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Surgeons Implant Pig Heart Into Human Patient in World-First Case

US surgeons have successfully implanted a heart from a genetically modified pig in a human patient, a first-of-its-kind procedure, the University of Maryland Medical School said Monday.

 

The surgery took place Friday, and demonstrates for the first time that an animal heart can survive in a human without immediate rejection, the medical school said in a statement.

The patient, David Bennett, had been deemed ineligible for human transplant.

The 57-year-old Maryland resident is being carefully monitored to determine how the new organ performs.

“It was either die or do this transplant. I want to live. I know it’s a shot in the dark, but it’s my last choice,” he said a day before the surgery.

Bennett, who has spent the last several months bedridden on a life support machine, added: “I look forward to getting out of bed after I recover.”

The Food and Drug Administration granted emergency authorization for the surgery on New Year’s Eve, as a last ditch effort for a patient who was unsuitable for conventional transplant.

“This was a breakthrough surgery and brings us one step closer to solving the organ shortage crisis,” said Bartley Griffith, who surgically transplanted the pig heart.

“We are proceeding cautiously, but we are also optimistic that this first-in-the-world surgery will provide an important new option for patients in the future.”

The heart. (University of Maryland School of Medicine)

Bennett’s donor pig belonged to a herd that had undergone a genetic editing procedure to knock out a gene that produces a particular sugar, which would otherwise have triggered a strong immune response and led to organ rejection.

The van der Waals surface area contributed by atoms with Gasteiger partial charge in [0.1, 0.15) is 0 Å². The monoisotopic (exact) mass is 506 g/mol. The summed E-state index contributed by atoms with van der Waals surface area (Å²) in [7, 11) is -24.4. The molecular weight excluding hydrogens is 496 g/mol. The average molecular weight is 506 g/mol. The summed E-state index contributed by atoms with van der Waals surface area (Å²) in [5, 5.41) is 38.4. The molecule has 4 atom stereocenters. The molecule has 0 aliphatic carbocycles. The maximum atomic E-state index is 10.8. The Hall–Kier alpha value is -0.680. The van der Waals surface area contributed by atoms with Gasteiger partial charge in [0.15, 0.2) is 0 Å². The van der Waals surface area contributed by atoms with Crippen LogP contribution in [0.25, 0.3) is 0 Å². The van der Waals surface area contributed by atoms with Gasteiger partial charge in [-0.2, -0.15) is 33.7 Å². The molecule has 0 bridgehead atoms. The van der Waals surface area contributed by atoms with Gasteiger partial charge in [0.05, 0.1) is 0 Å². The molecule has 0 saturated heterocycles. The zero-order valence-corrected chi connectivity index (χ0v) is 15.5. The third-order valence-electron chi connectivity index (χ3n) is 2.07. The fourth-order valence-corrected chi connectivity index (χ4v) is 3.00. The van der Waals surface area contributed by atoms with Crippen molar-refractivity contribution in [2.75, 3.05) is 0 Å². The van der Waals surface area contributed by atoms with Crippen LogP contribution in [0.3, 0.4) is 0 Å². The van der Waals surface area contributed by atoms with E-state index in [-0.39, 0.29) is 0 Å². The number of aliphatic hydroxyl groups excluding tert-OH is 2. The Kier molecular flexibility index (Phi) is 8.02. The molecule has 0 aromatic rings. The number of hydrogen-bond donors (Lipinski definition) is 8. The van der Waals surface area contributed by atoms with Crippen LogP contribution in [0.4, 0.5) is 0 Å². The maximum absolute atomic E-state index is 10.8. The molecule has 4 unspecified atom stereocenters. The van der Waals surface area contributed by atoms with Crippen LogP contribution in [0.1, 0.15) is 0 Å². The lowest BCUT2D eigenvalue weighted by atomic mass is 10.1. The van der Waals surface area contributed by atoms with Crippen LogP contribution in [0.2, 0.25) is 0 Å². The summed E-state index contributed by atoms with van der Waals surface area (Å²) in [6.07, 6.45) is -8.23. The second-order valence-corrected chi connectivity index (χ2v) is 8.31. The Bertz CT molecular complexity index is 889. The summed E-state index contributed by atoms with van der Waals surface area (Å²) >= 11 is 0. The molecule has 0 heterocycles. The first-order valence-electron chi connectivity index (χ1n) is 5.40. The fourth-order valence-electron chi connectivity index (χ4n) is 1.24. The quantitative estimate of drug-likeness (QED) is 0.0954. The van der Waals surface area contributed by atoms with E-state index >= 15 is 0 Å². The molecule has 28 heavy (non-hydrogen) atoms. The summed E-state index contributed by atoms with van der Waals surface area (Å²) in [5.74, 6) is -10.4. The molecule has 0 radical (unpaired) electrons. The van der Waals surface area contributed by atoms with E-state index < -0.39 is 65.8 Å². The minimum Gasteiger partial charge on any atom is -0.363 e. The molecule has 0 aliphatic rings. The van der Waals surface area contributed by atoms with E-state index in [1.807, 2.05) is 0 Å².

The editing was performed by biotech firm Revivicor, which also supplied the pig used in a breakthrough kidney transplant on a brain dead patient in New York in October.

 

The donated organ was kept in a machine to preserve it ahead of surgery, and the team also used a new drug along with conventional anti-rejection drugs to suppress the immune system and prevent it rejecting the organ.

It is an experimental compound made by Kiniksa Pharmaceuticals.

About 110,000 Americans are currently waiting for an organ transplant, and more than 6,000 patients die each year before getting one, according to official figures.

To meet demand, doctors have long been interested in so-called xenotransplantation, or cross-species organ donation, with experiments tracing back to the 17th century.

Early research focused on harvesting organs from primates – for example, a baboon heart was transplanted into a newborn known as “Baby Fae” in 1984, but she survived only 20 days.

Today, pig heart valves are widely used in humans, and pig skin is grafted on human burn victims.

Pigs make the ideal donors because of their size, their rapid growth and large litters, and the fact they are already raised as a food source.

© Agence France-Presse

 

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